The Overlay will contribute to a virtuous cycle of greater income and racial diversity; lower greenhouse gas emissions; beautiful, green new buildings; and a more vibrant, exciting City for everyone.
Cambridge residents are clamoring for one thing: lower housing costs.
Asked what “affects you and your family the most?” 35% of surveyed residents in 2018 answered housing/affordable housing (up 5% since 2016). Only 6% mentioned the next biggest concern (traffic). The City’s own needs assessment also put affordable housing as its top priority.
Is City Council working on anything to answer this urgent need?
There’s only one major housing proposal on the docket in 2019: the Affordable Housing Overlay.
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While Cambridge residents worry about affording to live here, Neighborhood Associations ask “How Big Is Too Big?”
Instead, let’s ask how we can regain our vanishing middle class
For most Cambridge residents, housing tops the worry list — by a lot. Affordable housing is the “dominant issue on people’s minds,” with 30% volunteering it as the City’s top problem, according to the most recent poll, from 2016. It also topped Cambridge’s 2017 Needs Assessment.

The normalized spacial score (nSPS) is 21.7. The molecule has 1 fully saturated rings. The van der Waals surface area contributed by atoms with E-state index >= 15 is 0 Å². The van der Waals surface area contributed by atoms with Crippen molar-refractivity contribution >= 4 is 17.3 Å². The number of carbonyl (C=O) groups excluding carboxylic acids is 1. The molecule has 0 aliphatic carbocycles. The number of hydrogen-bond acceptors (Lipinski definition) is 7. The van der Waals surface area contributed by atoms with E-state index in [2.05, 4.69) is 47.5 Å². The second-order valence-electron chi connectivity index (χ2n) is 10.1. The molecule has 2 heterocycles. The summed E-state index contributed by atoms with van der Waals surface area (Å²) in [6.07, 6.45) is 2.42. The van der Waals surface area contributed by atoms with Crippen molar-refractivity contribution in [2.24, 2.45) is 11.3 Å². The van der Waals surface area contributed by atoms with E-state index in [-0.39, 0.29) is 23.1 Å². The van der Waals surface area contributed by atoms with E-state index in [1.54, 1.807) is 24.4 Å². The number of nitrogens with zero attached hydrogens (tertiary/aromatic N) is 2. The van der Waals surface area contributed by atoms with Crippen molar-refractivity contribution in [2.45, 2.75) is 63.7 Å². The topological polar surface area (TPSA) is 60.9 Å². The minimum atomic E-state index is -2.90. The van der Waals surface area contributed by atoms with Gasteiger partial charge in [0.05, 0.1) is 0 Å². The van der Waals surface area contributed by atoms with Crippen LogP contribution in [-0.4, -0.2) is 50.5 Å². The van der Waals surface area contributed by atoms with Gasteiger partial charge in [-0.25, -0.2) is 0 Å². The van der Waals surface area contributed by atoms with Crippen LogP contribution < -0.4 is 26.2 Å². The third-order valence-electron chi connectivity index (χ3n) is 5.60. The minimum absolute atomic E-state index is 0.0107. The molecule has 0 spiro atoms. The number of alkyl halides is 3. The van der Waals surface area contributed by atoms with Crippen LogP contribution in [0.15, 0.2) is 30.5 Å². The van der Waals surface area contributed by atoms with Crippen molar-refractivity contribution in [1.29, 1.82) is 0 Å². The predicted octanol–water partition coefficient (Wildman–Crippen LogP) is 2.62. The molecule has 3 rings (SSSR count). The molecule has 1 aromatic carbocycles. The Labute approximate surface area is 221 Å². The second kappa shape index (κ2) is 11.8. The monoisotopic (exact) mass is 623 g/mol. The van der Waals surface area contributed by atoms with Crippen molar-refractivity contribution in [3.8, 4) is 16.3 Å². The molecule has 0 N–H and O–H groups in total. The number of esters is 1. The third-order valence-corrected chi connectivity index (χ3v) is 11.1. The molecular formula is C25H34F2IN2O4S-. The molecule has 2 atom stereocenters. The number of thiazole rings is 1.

Contrast that with the issues raised at a recent gathering of Cambridge Neighborhood Associations. The event — which caused a stir by drawing over 150 people, including five city councilors, and by featuring comedian-turned-political candidate Jimmy Tingle — relegated housing concerns to the “officially third-tier,” to quote the Cambridge Day.
So what ranks highest for Neighborhood Associations? One clue is the event’s title: “How Big Is Too Big?” Another is its list of top three concerns, as presented by event organizers:
- “Climate: environment, trees, parks.”
- “over development (too tall, too much)”
- “Quality of life: parks, open spaces, light and noise, garbage, drugs on the streets, homelessness, arts, diversity, Schools (sic)”
“How Big Is Too Big?” is not representative of the average Cambridge resident’s concerns
Above: The event poster.
The Color of Law on zoning — Richard Rothstein’s jaw-dropping “Forgotten History of How Our Government Segregated America”
When you say zoning has a racist legacy, people just don’t believe you. Some of our most liberal towns have restrictive zoning — and they can’t be racist, right?